DTN & Bundle Protocol

Main principles of DTN and its implementations

Posted by Yoann on February 24, 2015

Categories: satellite,networking,notes

This article follows the previous introduction to DTN.

Satellite Networks differ from classical ground wired/wireless networks in many ways. Among which:

  • Long to very long delays
  • Error bursts on the signal channel, especially on the ground to space segment
  • Unreliable topology: a node may become unreachable for a period of time without notice, or have a scheduled time span of availability
  • Each node is really expensive to deploy, hence aborting or failing a packet transmission is very costly

Objectives of DTN architectures

Network utilization and its resiliency to error is a critical issue in satellite networks, and its optimization is a vast area of research.
The delay-tolerant or disruption tolerant network aims to unifying communications in a global overlay network, defining how actors may transfer data according to their needs. Different services are defined, as well as their goals, in the DTN Architectures RFC and its direct protocol translation: the Bundle protocol.
Both RFC have been written by the same authors (NASA, Google, MITRE, Intel).

The Bundle protocol is intended as an overlay, transport independant protocol, proposing Quality of service, custody transfers with delivery options for unicast, anycast, multicast and broadcast communications.
Below is the ascii version of the Network stack.

The Bundle Protocol Network Stack, extracted from RFC 5050.
Figure 1: The Bundle Protocol Network Stack, extracted from RFC 5050. [PNG]

The Bundle protocol is closely similar in idea to the postal services. Actually, it is largely inspired from it. For example:

  • the postal services give the possibility to ask for an acknowledgement, which is shipped with the mail itself.
  • Postal offices keep mails for a long period of time before a postman delivers it to destination.
  • A very remote village with only one postman delivering mail once a week can easily be compared to a satellite being in line of sight of the closest node only one day a week.
  • Likewise, the possibility to monitor the delivery status of one's package is often offered by mail services, with each post office reporting the reception/forwarding of the package.
The Bundle Protocol works exactly like that, and offers the same type of services to the applications using it.

Entities

The Bundle protocol defines two entities: the node and the endpoint:

  • The node is the router running a bundle protocol instance
  • Nodes can register to enpoints. An endpoint is the final destination node of a bundle. A node can participate in one or more endpoints but has to be part of an endpoint where he is the only one, called a singleton. A node is identified by an endpoint ID. The singleton endpoint ID of a node is then a unique identifier for this node.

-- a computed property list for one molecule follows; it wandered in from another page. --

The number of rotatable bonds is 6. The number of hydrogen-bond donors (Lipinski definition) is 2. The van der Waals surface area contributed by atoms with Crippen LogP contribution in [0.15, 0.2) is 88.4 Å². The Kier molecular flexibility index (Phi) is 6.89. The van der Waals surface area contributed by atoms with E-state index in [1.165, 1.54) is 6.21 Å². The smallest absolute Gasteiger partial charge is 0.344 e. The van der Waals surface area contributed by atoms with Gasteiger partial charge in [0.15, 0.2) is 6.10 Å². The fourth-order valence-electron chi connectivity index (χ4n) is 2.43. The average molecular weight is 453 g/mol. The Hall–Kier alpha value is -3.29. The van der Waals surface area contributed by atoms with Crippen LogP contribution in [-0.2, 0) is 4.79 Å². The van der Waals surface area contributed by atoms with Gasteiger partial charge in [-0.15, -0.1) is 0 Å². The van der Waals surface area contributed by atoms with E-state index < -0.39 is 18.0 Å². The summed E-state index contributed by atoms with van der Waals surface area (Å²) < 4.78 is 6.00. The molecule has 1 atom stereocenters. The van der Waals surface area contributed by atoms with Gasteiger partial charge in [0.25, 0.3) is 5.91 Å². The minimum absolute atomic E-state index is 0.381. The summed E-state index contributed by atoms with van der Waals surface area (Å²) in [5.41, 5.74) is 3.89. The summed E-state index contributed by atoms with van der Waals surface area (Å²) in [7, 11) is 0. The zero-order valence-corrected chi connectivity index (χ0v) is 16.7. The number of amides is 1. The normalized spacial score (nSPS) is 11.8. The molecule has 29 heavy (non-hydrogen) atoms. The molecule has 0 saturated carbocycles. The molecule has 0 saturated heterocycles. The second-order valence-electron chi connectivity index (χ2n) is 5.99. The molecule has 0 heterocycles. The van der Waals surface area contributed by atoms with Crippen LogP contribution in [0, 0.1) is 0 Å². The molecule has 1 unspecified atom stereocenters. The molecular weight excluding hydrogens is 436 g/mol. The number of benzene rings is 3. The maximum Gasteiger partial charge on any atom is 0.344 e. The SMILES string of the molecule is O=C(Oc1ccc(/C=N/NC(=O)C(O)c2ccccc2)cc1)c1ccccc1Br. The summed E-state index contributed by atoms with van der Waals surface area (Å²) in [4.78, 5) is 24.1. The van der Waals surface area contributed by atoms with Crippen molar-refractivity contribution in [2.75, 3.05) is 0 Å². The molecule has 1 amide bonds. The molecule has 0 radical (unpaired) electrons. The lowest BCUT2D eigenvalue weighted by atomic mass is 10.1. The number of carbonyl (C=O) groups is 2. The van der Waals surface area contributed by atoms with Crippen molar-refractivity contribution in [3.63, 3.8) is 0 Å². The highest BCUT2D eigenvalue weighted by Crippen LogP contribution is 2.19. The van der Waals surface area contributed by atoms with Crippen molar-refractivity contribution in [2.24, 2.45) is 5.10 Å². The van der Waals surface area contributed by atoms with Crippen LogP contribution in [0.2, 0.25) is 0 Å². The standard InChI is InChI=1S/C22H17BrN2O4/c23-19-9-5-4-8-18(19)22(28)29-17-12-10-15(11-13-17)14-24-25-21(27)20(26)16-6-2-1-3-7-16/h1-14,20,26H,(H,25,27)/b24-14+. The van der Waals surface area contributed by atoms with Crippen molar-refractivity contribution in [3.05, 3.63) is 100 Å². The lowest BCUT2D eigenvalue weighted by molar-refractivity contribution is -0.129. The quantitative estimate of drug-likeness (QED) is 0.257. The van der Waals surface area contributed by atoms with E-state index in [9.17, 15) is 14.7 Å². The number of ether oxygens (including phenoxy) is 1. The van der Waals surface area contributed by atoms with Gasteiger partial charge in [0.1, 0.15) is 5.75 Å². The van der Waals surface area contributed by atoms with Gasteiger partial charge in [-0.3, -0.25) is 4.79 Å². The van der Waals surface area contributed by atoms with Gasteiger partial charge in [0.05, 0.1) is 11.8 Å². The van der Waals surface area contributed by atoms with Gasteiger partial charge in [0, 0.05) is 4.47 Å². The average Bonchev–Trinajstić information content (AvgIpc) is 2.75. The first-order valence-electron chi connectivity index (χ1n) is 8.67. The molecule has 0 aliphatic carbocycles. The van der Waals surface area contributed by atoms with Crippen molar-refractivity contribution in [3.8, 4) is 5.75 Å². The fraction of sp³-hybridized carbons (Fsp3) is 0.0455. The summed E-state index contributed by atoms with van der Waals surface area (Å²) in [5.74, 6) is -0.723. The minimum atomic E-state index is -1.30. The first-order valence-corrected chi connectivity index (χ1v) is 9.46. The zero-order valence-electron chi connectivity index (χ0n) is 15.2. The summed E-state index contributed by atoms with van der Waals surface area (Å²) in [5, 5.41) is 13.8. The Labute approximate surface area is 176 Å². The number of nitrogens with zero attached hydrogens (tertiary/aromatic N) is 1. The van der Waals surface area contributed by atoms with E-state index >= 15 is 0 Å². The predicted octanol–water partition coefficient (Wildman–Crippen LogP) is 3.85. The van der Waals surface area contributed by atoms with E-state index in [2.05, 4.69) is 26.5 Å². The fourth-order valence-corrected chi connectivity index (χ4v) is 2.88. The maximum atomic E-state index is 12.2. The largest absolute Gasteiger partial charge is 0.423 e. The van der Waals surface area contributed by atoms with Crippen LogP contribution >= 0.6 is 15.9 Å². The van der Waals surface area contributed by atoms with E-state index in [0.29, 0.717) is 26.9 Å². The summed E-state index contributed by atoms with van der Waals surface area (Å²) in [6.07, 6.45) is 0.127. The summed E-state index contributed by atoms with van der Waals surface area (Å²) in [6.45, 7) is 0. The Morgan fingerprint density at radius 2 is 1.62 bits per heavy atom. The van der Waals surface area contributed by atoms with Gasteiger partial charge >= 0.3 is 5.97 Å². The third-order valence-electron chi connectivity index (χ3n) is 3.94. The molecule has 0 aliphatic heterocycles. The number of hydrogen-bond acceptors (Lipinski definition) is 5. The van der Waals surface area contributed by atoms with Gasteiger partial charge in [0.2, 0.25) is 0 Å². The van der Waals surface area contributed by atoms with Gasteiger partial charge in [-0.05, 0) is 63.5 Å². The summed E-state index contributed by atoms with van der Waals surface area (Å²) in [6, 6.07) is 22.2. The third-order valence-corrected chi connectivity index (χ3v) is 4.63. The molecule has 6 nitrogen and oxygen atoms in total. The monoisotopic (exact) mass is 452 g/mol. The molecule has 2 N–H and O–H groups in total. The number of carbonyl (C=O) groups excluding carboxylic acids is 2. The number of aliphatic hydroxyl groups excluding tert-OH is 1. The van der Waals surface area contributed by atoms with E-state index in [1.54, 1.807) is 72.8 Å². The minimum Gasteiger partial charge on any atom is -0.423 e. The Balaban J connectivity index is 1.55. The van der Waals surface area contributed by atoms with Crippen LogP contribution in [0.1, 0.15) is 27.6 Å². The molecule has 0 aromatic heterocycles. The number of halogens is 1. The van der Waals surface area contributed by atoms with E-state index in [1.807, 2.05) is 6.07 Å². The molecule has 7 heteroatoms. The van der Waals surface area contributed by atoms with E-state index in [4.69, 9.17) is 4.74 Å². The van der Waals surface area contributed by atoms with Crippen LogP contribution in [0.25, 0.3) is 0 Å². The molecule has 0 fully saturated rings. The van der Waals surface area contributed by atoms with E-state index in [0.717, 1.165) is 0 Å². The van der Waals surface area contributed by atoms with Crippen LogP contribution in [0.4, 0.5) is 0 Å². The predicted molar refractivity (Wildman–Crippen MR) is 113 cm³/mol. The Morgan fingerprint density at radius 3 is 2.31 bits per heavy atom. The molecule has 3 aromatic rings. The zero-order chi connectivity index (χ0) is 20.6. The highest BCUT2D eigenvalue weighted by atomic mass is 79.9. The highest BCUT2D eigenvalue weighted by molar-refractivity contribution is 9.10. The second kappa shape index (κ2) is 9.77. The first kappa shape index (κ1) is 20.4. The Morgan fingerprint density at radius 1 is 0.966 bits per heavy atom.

Endpoint ID are similar to a postal address or a web URL. An URI scheme is defined for the DTN architectures (more generically than just for the Bundle Protocol).

Services

The Bundle Protocol Data Unit

The classical Bundle Protocol Data Unit (BPDU) is shown below. This is only an example, as only a template is defined. The BPDU has customizable fields (the same way HTTP has).

Example of a Bundle Protocol Data Unit, extracted from RFC 5050.
Figure 2: Example of a Bundle Protocol Data Unit, extracted from RFC 5050. [PNG]

Delivery options

There are seveval types of acknoledgement that can be requested by the application agent to the bundle layer. Each of them are independant and non exclusive.

  • Recieved bundle ack
  • Forwarded bundle ack
  • Application layer ack
  • Custody accepted ack
  • A few other more
They are used as indicators for the sender, for example to release a node which was storing temporarly a bundle in 'custody' (see below for more details on custody transfers). On a more practical point of view, acknoledgement are used by application agents to locate and emphasize the progress of the data transfer.

Quality of service

The Bundle protocol offers two parameters of quality of service:

  • an importance degree (or drop me last priority)
  • a delay degree (or forward me first)
Both have 3 levels, which gives 9 levels for Quality of service.
Altgough expiration time is not expressively a QoS criteria, it has its impact on forwarding queues in intermediary bundle nodes.

Reliability and Custody transfers

This is in my opinion the main new feature of the DTN.
Custody transfers are store-and-forward transfers pushed at their maximum. The bundle passes from one custodian endpoint to the other, and each custodian endpoint stores the bundle until it has confirmation that the bundle was accepted in custody by another custodian endpoint.

This is somewhat similar to a prisonier transfer, hence the name.
The bundle/prisonier is escorted from one custodian endpoint/prison to the other by an agent who will expressively report the success of the transfer. Except the bundle stays in the first prison while also being transferred to the second! Handy, isn't it?
Bundle nodes are free to chose to accept or refuse a bundle's custody request. If they chose to refuse custody, they still can simply forward it, and send acknoledgements according to the bundle's delivery options.
This is illustrated on the figure below. A step-by-step figure is available here

Example of a custody transfer.
Figure 3: Example of a custody transfer. [PNG]

Application to common L7 protocols, and conclusions

This will be the focus for a future article related to DTN.


Sources:

  1. RFC 4838: Delay Tolerant Networking Architectures
  2. RFC 5050: Bundle Protocol Specification
  3. RFC 6255: Delay Tolerant Networking Bundle Protocol IANA Registries


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